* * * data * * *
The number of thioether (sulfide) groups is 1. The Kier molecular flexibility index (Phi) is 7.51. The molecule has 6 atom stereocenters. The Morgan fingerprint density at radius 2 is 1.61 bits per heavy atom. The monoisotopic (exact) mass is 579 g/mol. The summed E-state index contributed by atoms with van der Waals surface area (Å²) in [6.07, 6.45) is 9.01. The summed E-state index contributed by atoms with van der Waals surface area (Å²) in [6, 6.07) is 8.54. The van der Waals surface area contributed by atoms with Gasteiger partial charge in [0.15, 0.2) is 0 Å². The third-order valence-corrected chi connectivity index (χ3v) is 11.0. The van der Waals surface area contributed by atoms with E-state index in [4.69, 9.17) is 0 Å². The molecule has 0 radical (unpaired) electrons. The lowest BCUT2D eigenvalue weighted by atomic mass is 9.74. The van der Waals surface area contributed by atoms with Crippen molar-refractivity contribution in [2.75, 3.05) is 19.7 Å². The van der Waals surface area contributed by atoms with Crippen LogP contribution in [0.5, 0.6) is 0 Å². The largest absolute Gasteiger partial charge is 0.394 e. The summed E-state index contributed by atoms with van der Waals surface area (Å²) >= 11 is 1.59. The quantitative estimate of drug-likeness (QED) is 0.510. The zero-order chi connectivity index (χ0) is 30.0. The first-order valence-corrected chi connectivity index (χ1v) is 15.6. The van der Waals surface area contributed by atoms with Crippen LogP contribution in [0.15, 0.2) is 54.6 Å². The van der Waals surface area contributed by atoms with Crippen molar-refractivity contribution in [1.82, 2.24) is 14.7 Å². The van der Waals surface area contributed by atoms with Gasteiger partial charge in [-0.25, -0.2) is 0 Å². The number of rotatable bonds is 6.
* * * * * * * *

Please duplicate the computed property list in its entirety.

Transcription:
The number of thioether (sulfide) groups is 1. The Kier molecular flexibility index (Phi) is 7.51. The molecule has 6 atom stereocenters. The Morgan fingerprint density at radius 2 is 1.61 bits per heavy atom. The monoisotopic (exact) mass is 579 g/mol. The summed E-state index contributed by atoms with van der Waals surface area (Å²) in [6.07, 6.45) is 9.01. The summed E-state index contributed by atoms with van der Waals surface area (Å²) in [6, 6.07) is 8.54. The van der Waals surface area contributed by atoms with Gasteiger partial charge in [0.15, 0.2) is 0 Å². The third-order valence-corrected chi connectivity index (χ3v) is 11.0. The van der Waals surface area contributed by atoms with E-state index in [4.69, 9.17) is 0 Å². The molecule has 0 radical (unpaired) electrons. The lowest BCUT2D eigenvalue weighted by atomic mass is 9.74. The van der Waals surface area contributed by atoms with Crippen molar-refractivity contribution in [2.75, 3.05) is 19.7 Å². The van der Waals surface area contributed by atoms with Crippen LogP contribution in [0.5, 0.6) is 0 Å². The largest absolute Gasteiger partial charge is 0.394 e. The summed E-state index contributed by atoms with van der Waals surface area (Å²) >= 11 is 1.59. The quantitative estimate of drug-likeness (QED) is 0.510. The zero-order chi connectivity index (χ0) is 30.0. The first-order valence-corrected chi connectivity index (χ1v) is 15.6. The van der Waals surface area contributed by atoms with Crippen LogP contribution in [0.15, 0.2) is 54.6 Å². The van der Waals surface area contributed by atoms with Crippen molar-refractivity contribution in [1.82, 2.24) is 14.7 Å². The van der Waals surface area contributed by atoms with Gasteiger partial charge in [-0.25, -0.2) is 0 Å². The number of rotatable bonds is 6.